Spark ignition engine combustion process analysis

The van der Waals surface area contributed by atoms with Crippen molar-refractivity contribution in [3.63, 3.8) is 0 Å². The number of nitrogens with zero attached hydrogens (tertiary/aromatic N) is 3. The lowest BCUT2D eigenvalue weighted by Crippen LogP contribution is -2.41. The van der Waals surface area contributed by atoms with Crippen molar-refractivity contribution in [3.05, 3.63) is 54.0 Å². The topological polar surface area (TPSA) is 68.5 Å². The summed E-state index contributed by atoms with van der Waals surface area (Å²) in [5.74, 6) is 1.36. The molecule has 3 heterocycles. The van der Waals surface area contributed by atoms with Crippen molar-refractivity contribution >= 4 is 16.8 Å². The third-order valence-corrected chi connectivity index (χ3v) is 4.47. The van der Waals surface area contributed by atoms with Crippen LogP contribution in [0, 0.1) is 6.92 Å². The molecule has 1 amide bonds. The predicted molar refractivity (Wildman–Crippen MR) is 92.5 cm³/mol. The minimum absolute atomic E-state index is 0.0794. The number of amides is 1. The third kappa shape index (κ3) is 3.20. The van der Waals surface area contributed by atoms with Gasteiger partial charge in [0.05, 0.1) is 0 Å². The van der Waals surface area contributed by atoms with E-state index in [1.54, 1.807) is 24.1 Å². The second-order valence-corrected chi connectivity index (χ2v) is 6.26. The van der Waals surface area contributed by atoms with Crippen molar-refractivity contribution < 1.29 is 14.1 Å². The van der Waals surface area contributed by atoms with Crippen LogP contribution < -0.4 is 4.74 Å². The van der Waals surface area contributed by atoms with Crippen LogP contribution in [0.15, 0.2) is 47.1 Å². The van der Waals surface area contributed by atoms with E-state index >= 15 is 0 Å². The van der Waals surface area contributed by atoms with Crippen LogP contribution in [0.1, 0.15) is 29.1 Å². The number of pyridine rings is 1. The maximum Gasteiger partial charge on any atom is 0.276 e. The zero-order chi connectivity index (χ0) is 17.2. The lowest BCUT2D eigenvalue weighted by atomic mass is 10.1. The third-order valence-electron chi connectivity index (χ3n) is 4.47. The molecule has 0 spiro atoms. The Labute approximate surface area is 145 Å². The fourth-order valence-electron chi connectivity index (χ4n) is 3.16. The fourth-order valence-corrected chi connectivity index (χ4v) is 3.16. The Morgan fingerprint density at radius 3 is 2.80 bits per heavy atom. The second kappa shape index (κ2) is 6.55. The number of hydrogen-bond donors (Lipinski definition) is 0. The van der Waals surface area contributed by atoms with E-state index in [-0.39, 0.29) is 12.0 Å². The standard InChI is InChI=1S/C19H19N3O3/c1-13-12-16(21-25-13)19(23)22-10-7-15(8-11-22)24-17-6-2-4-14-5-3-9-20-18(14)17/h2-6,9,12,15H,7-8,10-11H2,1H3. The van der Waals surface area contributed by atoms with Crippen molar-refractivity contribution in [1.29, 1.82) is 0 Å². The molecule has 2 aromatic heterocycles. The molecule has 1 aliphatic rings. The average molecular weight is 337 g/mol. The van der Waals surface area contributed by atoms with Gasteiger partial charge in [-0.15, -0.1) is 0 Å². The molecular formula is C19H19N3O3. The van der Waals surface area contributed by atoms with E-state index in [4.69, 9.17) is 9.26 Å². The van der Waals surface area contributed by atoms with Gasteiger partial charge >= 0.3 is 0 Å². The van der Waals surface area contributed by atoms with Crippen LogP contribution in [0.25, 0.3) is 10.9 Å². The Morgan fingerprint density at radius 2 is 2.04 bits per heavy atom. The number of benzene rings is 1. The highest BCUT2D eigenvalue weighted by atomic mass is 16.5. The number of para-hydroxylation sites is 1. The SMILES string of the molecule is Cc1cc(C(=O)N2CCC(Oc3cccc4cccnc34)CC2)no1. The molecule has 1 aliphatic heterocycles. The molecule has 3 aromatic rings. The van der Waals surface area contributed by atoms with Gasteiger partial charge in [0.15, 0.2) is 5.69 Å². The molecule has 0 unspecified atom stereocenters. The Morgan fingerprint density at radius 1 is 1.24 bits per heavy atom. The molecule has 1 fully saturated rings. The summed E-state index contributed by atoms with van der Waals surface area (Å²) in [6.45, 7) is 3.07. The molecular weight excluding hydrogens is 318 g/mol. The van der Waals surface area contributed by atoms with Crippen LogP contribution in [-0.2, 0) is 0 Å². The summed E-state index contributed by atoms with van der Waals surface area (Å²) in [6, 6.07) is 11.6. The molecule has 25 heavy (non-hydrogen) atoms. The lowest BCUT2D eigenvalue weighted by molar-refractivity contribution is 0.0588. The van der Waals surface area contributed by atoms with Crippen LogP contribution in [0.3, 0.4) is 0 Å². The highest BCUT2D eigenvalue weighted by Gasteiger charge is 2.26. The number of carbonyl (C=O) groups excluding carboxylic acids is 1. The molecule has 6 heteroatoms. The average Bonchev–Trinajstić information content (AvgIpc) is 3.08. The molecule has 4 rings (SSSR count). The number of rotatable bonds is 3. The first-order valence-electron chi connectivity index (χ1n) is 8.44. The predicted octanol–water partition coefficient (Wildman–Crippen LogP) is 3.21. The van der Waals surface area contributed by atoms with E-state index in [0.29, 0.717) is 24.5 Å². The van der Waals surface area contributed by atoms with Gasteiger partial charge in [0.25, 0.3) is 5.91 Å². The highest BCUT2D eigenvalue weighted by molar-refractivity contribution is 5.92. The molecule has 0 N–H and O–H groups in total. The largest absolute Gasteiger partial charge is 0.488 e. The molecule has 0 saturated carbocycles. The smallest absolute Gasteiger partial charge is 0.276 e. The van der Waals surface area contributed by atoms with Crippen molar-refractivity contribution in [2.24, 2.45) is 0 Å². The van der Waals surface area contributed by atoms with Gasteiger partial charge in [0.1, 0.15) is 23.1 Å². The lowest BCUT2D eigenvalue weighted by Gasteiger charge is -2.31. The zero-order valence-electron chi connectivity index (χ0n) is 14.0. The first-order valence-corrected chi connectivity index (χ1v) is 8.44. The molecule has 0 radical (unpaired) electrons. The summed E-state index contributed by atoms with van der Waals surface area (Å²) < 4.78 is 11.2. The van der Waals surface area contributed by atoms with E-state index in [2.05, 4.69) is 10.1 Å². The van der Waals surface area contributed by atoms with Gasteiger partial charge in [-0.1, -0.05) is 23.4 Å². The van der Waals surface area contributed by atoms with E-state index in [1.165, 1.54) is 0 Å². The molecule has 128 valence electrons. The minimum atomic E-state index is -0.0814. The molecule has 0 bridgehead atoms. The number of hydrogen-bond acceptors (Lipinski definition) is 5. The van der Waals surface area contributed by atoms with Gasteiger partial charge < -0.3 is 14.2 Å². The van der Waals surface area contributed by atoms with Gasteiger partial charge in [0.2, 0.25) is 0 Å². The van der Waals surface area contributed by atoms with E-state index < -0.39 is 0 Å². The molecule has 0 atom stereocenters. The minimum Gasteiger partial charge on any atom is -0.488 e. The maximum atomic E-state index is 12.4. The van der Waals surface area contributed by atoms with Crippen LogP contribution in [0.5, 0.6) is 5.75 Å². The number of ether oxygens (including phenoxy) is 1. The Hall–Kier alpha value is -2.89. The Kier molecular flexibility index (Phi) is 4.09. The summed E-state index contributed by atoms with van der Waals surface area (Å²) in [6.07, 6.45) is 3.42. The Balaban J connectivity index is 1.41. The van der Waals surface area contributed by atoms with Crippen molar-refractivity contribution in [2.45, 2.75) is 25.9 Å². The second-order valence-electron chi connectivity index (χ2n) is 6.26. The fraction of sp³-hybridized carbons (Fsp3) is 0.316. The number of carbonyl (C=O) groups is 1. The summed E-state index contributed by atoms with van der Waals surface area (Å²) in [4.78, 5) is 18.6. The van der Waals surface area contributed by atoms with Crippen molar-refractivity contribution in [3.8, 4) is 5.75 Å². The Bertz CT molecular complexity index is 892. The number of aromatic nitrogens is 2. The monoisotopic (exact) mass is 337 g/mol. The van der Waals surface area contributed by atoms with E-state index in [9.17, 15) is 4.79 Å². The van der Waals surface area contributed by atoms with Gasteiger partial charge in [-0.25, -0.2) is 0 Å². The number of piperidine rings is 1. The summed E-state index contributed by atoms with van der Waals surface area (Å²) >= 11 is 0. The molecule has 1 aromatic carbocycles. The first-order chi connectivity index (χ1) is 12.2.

Cylinder pressure analysis is widely used in the experimental investigation of combustion processes within gasoline engines. A pressure record can be processed to reveal detail of charge burning, which is a good indicator of combustion quality. The thesis describes the evaluation of an approximate technique for calculating the mass fraction of the charge that has burnt; a novel approach for determining heat loss to the block; the development of a powerful system for combustion analysis; and the investigation of the correlation between the crank angle location of the 50% mass burnt and minimum timing advance necessary to obtain the maximum engine torque. A detailed examination has been carried out into the uncertainties in the determination of the mass fraction burnt as suggested by Rassweiler and Withrow. A revised procedure has been developed which does not require a priori identification of the combustion end point, and a new approach is suggested to calculate the polytropic indices necessary for the pressure processing. This particular implementation of the analysis is able to identify late burning and misfiring cycles, and then take appropriate steps to ensure their proper analysis. The problems associated with the assumption of uniform pressure; alignment of the pressure changes to the volume changes; pressure sampling rate; clearance volume estimation; and calibrating the acquired pressure to absolute are also evaluated. A novel method is developed to ascertain, directly from the pressure history, the heat loss to the cylinder block. Both experimental and simulated data are used to support the accuracy of the suggested heat loss evaluation, and the sensitivity of the method to its inputs is examined. The conversion of procedures for combustion analysis into a format suitable for undertaking high speed analysis is described. The analysis techniques were implemented so that the engine can be considered to be on-line to the analysis system. The system was entitled Quikburn. This system can process an unlimited number of cycles at a particular running condition, updating the screen every 1.5 seconds. The analysis system has been used to study the potentially beneficial correlation between the location of the 50% mass burnt and MBT. The correlation is examined in detail, and found to be valid except under lean fueling conditions, which is seen to be caused by slow flame initiation. It is suggested that the optimum location of the 50% mass burnt can be used as a reference setting for the ignition timing, and as an indicator of combustion chamber performance. An engine simulation was employed to verify that changes in bum shape account for the small variation seen in the optimum 50% bum locations at different operating conditions of the engine. The bum shape changes also account for the range of optimum locations of the 50% mass burnt encountered in different engines.